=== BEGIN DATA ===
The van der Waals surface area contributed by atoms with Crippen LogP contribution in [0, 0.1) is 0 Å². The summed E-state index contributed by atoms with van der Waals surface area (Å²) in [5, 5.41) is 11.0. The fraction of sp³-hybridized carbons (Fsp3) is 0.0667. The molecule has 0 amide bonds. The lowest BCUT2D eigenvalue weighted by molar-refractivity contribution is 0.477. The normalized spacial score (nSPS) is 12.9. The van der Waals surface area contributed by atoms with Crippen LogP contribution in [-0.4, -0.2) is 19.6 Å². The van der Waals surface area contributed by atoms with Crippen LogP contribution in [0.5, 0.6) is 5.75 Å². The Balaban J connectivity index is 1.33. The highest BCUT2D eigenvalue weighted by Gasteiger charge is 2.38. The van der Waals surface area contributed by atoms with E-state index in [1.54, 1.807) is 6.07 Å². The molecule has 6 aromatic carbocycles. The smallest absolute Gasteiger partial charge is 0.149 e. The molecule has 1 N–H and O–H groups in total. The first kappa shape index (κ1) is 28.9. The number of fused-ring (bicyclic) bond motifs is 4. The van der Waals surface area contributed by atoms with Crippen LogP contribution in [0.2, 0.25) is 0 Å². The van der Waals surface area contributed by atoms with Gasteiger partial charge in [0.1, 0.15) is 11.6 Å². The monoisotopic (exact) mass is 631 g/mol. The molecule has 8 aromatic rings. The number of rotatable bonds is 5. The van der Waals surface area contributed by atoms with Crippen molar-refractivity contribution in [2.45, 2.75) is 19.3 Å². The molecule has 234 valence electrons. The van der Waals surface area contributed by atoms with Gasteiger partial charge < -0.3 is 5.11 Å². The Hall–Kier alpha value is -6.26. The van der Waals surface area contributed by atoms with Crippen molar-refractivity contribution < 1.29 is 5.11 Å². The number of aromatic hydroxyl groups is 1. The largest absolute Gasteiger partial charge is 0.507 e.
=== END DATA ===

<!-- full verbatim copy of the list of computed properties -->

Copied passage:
The van der Waals surface area contributed by atoms with Crippen LogP contribution in [0, 0.1) is 0 Å². The summed E-state index contributed by atoms with van der Waals surface area (Å²) in [5, 5.41) is 11.0. The fraction of sp³-hybridized carbons (Fsp3) is 0.0667. The molecule has 0 amide bonds. The lowest BCUT2D eigenvalue weighted by molar-refractivity contribution is 0.477. The normalized spacial score (nSPS) is 12.9. The van der Waals surface area contributed by atoms with Crippen LogP contribution in [-0.4, -0.2) is 19.6 Å². The van der Waals surface area contributed by atoms with Crippen LogP contribution in [0.5, 0.6) is 5.75 Å². The Balaban J connectivity index is 1.33. The highest BCUT2D eigenvalue weighted by Gasteiger charge is 2.38. The van der Waals surface area contributed by atoms with E-state index in [1.54, 1.807) is 6.07 Å². The molecule has 6 aromatic carbocycles. The smallest absolute Gasteiger partial charge is 0.149 e. The molecule has 1 N–H and O–H groups in total. The first kappa shape index (κ1) is 28.9. The number of fused-ring (bicyclic) bond motifs is 4. The van der Waals surface area contributed by atoms with Crippen LogP contribution in [0.2, 0.25) is 0 Å². The van der Waals surface area contributed by atoms with Gasteiger partial charge in [0.1, 0.15) is 11.6 Å². The monoisotopic (exact) mass is 631 g/mol. The molecule has 8 aromatic rings. The number of rotatable bonds is 5. The van der Waals surface area contributed by atoms with Crippen molar-refractivity contribution in [2.45, 2.75) is 19.3 Å². The molecule has 234 valence electrons. The van der Waals surface area contributed by atoms with Gasteiger partial charge < -0.3 is 5.11 Å². The Hall–Kier alpha value is -6.26. The van der Waals surface area contributed by atoms with Crippen molar-refractivity contribution < 1.29 is 5.11 Å². The number of aromatic hydroxyl groups is 1. The largest absolute Gasteiger partial charge is 0.507 e.